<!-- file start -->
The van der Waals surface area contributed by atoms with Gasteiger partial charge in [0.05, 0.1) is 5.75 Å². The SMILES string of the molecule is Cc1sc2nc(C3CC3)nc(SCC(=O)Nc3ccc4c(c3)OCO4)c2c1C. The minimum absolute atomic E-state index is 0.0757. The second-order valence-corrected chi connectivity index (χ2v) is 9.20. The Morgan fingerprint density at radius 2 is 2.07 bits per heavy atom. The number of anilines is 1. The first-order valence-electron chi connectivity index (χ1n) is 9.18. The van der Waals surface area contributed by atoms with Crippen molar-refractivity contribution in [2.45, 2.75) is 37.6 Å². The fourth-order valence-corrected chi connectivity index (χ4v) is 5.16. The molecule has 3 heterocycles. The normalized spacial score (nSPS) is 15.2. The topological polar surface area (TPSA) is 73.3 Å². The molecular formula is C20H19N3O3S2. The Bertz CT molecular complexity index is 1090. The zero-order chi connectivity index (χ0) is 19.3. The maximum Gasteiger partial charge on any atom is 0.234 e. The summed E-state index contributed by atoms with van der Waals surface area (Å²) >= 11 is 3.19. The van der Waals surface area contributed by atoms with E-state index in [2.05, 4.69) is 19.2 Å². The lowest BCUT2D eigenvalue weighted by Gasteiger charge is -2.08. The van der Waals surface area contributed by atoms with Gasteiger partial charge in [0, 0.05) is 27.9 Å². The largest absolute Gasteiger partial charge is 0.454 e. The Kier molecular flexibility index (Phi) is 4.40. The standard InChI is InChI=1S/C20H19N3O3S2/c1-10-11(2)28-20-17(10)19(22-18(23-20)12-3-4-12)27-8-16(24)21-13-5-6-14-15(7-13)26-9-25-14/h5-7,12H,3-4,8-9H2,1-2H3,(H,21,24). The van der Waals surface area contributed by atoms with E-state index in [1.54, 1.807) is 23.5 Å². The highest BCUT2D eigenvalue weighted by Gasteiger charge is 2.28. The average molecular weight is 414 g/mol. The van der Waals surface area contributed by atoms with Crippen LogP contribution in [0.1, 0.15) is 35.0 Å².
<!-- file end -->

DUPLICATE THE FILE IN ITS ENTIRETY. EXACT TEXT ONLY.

The van der Waals surface area contributed by atoms with Gasteiger partial charge in [0.05, 0.1) is 5.75 Å². The SMILES string of the molecule is Cc1sc2nc(C3CC3)nc(SCC(=O)Nc3ccc4c(c3)OCO4)c2c1C. The minimum absolute atomic E-state index is 0.0757. The second-order valence-corrected chi connectivity index (χ2v) is 9.20. The Morgan fingerprint density at radius 2 is 2.07 bits per heavy atom. The number of anilines is 1. The first-order valence-electron chi connectivity index (χ1n) is 9.18. The van der Waals surface area contributed by atoms with Crippen molar-refractivity contribution in [2.45, 2.75) is 37.6 Å². The fourth-order valence-corrected chi connectivity index (χ4v) is 5.16. The molecule has 3 heterocycles. The normalized spacial score (nSPS) is 15.2. The topological polar surface area (TPSA) is 73.3 Å². The molecular formula is C20H19N3O3S2. The Bertz CT molecular complexity index is 1090. The zero-order chi connectivity index (χ0) is 19.3. The maximum Gasteiger partial charge on any atom is 0.234 e. The summed E-state index contributed by atoms with van der Waals surface area (Å²) >= 11 is 3.19. The van der Waals surface area contributed by atoms with E-state index in [2.05, 4.69) is 19.2 Å². The lowest BCUT2D eigenvalue weighted by Gasteiger charge is -2.08. The van der Waals surface area contributed by atoms with Gasteiger partial charge in [0, 0.05) is 27.9 Å². The largest absolute Gasteiger partial charge is 0.454 e. The Kier molecular flexibility index (Phi) is 4.40. The standard InChI is InChI=1S/C20H19N3O3S2/c1-10-11(2)28-20-17(10)19(22-18(23-20)12-3-4-12)27-8-16(24)21-13-5-6-14-15(7-13)26-9-25-14/h5-7,12H,3-4,8-9H2,1-2H3,(H,21,24). The van der Waals surface area contributed by atoms with E-state index in [1.54, 1.807) is 23.5 Å². The highest BCUT2D eigenvalue weighted by Gasteiger charge is 2.28. The average molecular weight is 414 g/mol. The van der Waals surface area contributed by atoms with Crippen LogP contribution in [0.1, 0.15) is 35.0 Å².